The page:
|Mafra National Palace Library - Mafra, Portugal.|
Here are a few tips to make your library experience more pleasurable for you and for those around you.
II. When browsing around on the shelves, if you remove a volume out of curiosity and aren't interested in it, put it back exactly where you found it. If you aren't familiar with shelving systems in libraries, ask the librarian to put it back for you. The only thing worse than someone who checks out a book and never brings it back is someone who takes a book and then puts it in a different place. After that, it's impossible to find. The library's computers will keep on saying that the volume is on the shelves but it's not there!
III. Keep your voices down. One may think that it's only in university libraries where people are busy at work and need their concentration, but public libraries attract many studiers and people doing research every day. I myself like to browse public libraries for books that can help me with my work on The Proper Lady and I often sit and take notes there. University students are sometimes there as well because they need more books for a paper than their university library offers. There are also those who enter libraries, public or private, just for the sake of thinking, reflecting, and getting away from the world and getting into their own heads. Respect them.
IV. When you need help, ask a librarian or worker/volunteer nicely. When they help you to find something, show gratitude! Graciously thank them for their help - show appreciation.
Elegant Motherhood Tip - Due to my passion for children and for my research on elegant motherhood, I have chosen to include this Elegant Motherhood Tip related to libraries. Since I am passionate about both children and reading, I am sure that all of you assume that I'm also passionate about encouraging children to read. I heard about something that my fiancé's parents did with him and his children while growing up and I think that this is a great idea. When my fiancé was growing up, every Friday his parents took him and his siblings to the public library and encouraged them to check out one book in each of these subjects: history, geography/travel, science, culture/art/politics, and fiction. When they were very little, they would get "I Can Read" books about science, about geography, etc. in order to satisfy their weekend reading requirements. I can tell you that it really did make a difference in my fiancé and in his siblings. Not only were they always reading at a much higher level throughout their school and university life than their classmates, but they also enjoyed it and it came easy to them. My fiancé is definitely a science and math man (double major in university in Computer Science and Aerodynamical Engineering) but he still enjoys reading books across a wide breadth of topics and has enjoyed taking classes in a wide breadth of topics as well. He's a minor in classics simply because he enjoys the Latin and Ancient Greek languages and also because he's fascinated with learning about the culture of that time period. On his nightstand, he currently has a book on the history of American Railroads, a book on crime, an Ayn Rand novel, a volume of John Donne poetry, and a book on Italian Sculpture. His siblings are just as well-rounded (and they're all science and math people, coincidentally) and as I was planning this post and telling them about it, they told me that they felt that what their parents did with them from a young age made them well-rounded and also more open-minded and generally knowledgeable. By the age of eleven, they were checking out more books than their "requirements" and still in a wide variety of subjects. They became book-lovers. They became well-rounded, knowledgeable, thoughtful, articulate, and open-minded people.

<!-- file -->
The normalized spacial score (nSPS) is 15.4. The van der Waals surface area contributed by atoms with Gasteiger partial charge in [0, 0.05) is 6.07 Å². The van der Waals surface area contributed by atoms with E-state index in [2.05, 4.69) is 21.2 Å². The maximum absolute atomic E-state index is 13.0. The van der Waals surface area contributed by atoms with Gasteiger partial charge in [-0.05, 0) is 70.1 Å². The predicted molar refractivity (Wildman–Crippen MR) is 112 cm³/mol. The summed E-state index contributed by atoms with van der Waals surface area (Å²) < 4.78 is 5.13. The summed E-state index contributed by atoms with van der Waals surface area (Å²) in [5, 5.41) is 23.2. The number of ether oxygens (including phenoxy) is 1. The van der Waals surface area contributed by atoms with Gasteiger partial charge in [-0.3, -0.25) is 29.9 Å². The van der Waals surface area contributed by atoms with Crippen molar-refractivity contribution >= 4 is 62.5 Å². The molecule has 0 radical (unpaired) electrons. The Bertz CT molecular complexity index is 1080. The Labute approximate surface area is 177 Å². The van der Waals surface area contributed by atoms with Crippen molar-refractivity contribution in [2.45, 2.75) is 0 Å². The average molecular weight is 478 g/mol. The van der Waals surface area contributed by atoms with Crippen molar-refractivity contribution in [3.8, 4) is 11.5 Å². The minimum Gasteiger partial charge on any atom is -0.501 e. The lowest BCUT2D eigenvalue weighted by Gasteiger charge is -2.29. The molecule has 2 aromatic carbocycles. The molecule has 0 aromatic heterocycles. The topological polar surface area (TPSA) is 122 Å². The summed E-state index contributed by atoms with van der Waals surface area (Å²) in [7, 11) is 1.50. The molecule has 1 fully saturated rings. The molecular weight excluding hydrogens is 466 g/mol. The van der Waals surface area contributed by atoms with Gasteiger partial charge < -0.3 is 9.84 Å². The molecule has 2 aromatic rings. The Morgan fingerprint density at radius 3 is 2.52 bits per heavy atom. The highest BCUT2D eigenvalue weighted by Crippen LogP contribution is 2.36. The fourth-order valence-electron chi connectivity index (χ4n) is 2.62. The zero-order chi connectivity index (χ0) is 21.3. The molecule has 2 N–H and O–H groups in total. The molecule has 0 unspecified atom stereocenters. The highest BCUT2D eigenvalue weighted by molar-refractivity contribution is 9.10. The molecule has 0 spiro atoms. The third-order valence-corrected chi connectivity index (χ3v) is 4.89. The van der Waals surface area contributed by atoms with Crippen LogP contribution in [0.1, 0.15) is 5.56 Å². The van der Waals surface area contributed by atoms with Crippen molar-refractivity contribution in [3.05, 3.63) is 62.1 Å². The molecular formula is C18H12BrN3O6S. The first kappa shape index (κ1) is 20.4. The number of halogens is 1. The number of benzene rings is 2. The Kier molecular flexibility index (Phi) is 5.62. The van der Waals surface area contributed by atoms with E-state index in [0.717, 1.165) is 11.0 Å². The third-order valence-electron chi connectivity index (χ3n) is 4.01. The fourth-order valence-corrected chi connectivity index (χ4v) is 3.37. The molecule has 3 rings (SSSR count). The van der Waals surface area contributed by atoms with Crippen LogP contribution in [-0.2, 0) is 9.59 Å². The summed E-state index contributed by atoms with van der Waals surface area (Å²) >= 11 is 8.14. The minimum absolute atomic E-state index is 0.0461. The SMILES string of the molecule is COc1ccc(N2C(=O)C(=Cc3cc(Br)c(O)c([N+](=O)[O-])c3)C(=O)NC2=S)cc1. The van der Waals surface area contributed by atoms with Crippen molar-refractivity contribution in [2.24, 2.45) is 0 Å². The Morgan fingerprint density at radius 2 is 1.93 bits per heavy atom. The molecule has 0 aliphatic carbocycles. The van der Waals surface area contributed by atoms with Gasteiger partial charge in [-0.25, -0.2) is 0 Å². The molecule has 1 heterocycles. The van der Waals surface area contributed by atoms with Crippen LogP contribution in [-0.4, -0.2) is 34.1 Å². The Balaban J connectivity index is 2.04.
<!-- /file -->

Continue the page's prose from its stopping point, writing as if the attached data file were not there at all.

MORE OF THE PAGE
However, if you choose to exercise this Elegant Motherhood Tip, don't just stick your child on a couch with their stack of books and then tell them to read! Read these books with them, especially if they're young. Read the books aloud if you'd both prefer, and talk to them as you go. Interact with them. If they're older and can read themselves, ask them questions about their reading material. Get them to think about their reading and if you can, read the book yourself so you can have a lively conversation with them.
|One of my favorite elegant women, Jacqueline Kennedy Onassis, reading a book to her|
daughter, Caroline, while the dashing John F. Kennedy looks on amusedly.
Happy Reading Lovelies!